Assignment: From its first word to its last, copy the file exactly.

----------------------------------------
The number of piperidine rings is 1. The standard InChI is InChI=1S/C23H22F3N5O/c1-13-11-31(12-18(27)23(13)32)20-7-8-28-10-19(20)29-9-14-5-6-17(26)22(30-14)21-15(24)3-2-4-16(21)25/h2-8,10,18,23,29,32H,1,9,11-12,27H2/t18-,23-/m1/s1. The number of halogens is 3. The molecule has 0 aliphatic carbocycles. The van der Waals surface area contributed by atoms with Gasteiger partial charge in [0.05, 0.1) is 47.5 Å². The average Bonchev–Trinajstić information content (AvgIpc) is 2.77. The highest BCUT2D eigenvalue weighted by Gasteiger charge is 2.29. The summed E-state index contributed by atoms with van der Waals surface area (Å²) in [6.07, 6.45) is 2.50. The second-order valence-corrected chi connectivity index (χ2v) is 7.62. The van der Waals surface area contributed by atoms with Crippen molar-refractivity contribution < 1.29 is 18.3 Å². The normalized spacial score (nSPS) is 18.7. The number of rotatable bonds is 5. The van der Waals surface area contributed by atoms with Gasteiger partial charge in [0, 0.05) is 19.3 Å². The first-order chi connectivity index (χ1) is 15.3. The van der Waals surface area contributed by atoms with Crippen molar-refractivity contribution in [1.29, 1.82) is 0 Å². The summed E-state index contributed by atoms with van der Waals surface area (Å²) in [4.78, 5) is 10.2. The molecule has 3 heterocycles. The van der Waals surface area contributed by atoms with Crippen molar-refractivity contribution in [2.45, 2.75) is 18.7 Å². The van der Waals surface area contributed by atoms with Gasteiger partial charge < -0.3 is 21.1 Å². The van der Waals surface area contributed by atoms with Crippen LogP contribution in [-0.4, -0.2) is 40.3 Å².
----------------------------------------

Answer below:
The number of piperidine rings is 1. The standard InChI is InChI=1S/C23H22F3N5O/c1-13-11-31(12-18(27)23(13)32)20-7-8-28-10-19(20)29-9-14-5-6-17(26)22(30-14)21-15(24)3-2-4-16(21)25/h2-8,10,18,23,29,32H,1,9,11-12,27H2/t18-,23-/m1/s1. The number of halogens is 3. The molecule has 0 aliphatic carbocycles. The van der Waals surface area contributed by atoms with Gasteiger partial charge in [0.05, 0.1) is 47.5 Å². The average Bonchev–Trinajstić information content (AvgIpc) is 2.77. The highest BCUT2D eigenvalue weighted by Gasteiger charge is 2.29. The summed E-state index contributed by atoms with van der Waals surface area (Å²) in [6.07, 6.45) is 2.50. The second-order valence-corrected chi connectivity index (χ2v) is 7.62. The van der Waals surface area contributed by atoms with Crippen molar-refractivity contribution < 1.29 is 18.3 Å². The normalized spacial score (nSPS) is 18.7. The number of rotatable bonds is 5. The van der Waals surface area contributed by atoms with Gasteiger partial charge in [0, 0.05) is 19.3 Å². The first-order chi connectivity index (χ1) is 15.3. The van der Waals surface area contributed by atoms with Crippen molar-refractivity contribution in [1.29, 1.82) is 0 Å². The summed E-state index contributed by atoms with van der Waals surface area (Å²) in [4.78, 5) is 10.2. The molecule has 3 heterocycles. The van der Waals surface area contributed by atoms with Crippen molar-refractivity contribution in [2.45, 2.75) is 18.7 Å². The van der Waals surface area contributed by atoms with Gasteiger partial charge < -0.3 is 21.1 Å². The van der Waals surface area contributed by atoms with Crippen LogP contribution in [-0.4, -0.2) is 40.3 Å².